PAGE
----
const { gql } = require('apollo-server-express')

const typeDefs = gql`
    type Menu {
        id: ID,
        name: String,
        price: Float

    type Restaurant {
        id: ID,
        name: String,
        email: String,
        location: String,
        menu: [Menu]

    type Query {
        restaurants: Restaurant

module.exports = typeDefs

The type Query is the root type and it contains one field restaurants of type Restaurant. The structure of types is same as the [previous](link of Building a GraphQL Server using NodeJs and Express) article. There is one difference in the above schema and that of the previous implementation--we've not defined resolvers for any of the fields. We'll define resolvers for each field in a separate file resolvers.js.

Let's add two more types Customer and Order to complete our schema:

type Customer {
    id: Int,
    name: String,
    email: String,
    location: String

type Order {
    id: Int
    customerId: Int
    restaurantId: Int
    order: [String]

Here's the entire code in schema.js file.

Defining Resolvers

The Query operation in GraphQL fetches data from one or more data sources while the mutation makes side-effects on the server.

Resolvers are used for instructing these operations to fetch/mutate data on the server. The resolvers object is a map of type fields and a resolve function is implemented for each of these fields. These function can either return an object or a promise. Once this promise is resolved, the children resolvers will take over and continue executing the operation.

Resolver Type Signature

Let's write a simple resolver to understand how fields are mapped with the main Query and what are the positional arguments of these functions:

const resolvers = {
    Query: {
        restaurants (parent, args, context, info) {
            /* Returning data after querying from the MongoDB collection */

The restaurants field gets resolved using the Query.restaurants function in the above map. This is a dummy resolver for now and does not return anything. We'll integrate MongoDB as our data source in the next article and then implement all of our resolvers.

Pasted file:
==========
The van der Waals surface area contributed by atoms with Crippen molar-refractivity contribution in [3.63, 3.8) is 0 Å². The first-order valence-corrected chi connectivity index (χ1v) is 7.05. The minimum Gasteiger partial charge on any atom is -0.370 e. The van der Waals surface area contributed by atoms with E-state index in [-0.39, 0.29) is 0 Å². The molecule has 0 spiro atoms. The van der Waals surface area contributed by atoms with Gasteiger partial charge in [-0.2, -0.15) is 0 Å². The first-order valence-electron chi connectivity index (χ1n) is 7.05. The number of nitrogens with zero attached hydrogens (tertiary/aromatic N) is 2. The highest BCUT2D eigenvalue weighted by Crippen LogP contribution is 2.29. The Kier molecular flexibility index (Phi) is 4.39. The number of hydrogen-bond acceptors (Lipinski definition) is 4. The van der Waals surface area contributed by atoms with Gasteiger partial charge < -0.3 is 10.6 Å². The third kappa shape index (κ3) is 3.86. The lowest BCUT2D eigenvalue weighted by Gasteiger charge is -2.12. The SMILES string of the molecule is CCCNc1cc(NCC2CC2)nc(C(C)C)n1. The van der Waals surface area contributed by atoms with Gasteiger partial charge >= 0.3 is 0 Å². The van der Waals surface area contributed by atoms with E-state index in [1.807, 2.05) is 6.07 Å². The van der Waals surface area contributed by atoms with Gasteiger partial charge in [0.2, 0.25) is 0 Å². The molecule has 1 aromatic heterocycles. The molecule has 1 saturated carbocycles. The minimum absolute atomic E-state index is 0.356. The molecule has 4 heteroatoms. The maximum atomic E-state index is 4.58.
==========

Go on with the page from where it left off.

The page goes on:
The positional parameters of the resolve function are:

parent: As mentioned above, the resolver either returns data or a promise. The parent argument contains the data returned from the parent resolver.

args: We've already seen the use of args in this article. The args object is used for getting a specific set of data.

context: This Object is shared by all the resolvers in a particular query. It contains the information related to the request state like Authentication.

info: It is defined as GraphQLResolveInfo type and contains information about the execution state of the query like fieldName, fieldASTs, path and more.


This article is an overview of the Apollo GraphQL platform. We learned that: 1. GraphQL is a specification and Facebook built graphql module as a reference implementation in JavaScript. The Apollo GraphQL platform is a complete implementation of the GraphQL and is extensively used by the community. 2. The Apollo Server can be integrated with the express framework as middleware and it takes in the schema and the resolvers. It uses the GraphQL Schema Definition Language to define types. 3. The Apollo Client is one of the popular ways to integrate GraphQL on the client-side. It solves various tough problems like Data Fetching, State Management, Caching on the client-side. It helps to eliminate a lot of boilerplate code in Redux which was used for handling the state and dispatching actions. 4. We learned how to write an Apollo server using the apollo-server-express module. We also implemented the type definitions of Entities that are used in the Food Ordering System. 5. The Query component on the client-side makes it convenient to handle state in React.

In the next article, we'll integrate MongoDB data source with our Apollo Server. We'll also implement the resolvers for various fields in the Food Ordering project and fetch data from the collections in MongoDB.

Next in series: How to Connect MongoDB to a GraphQL Server?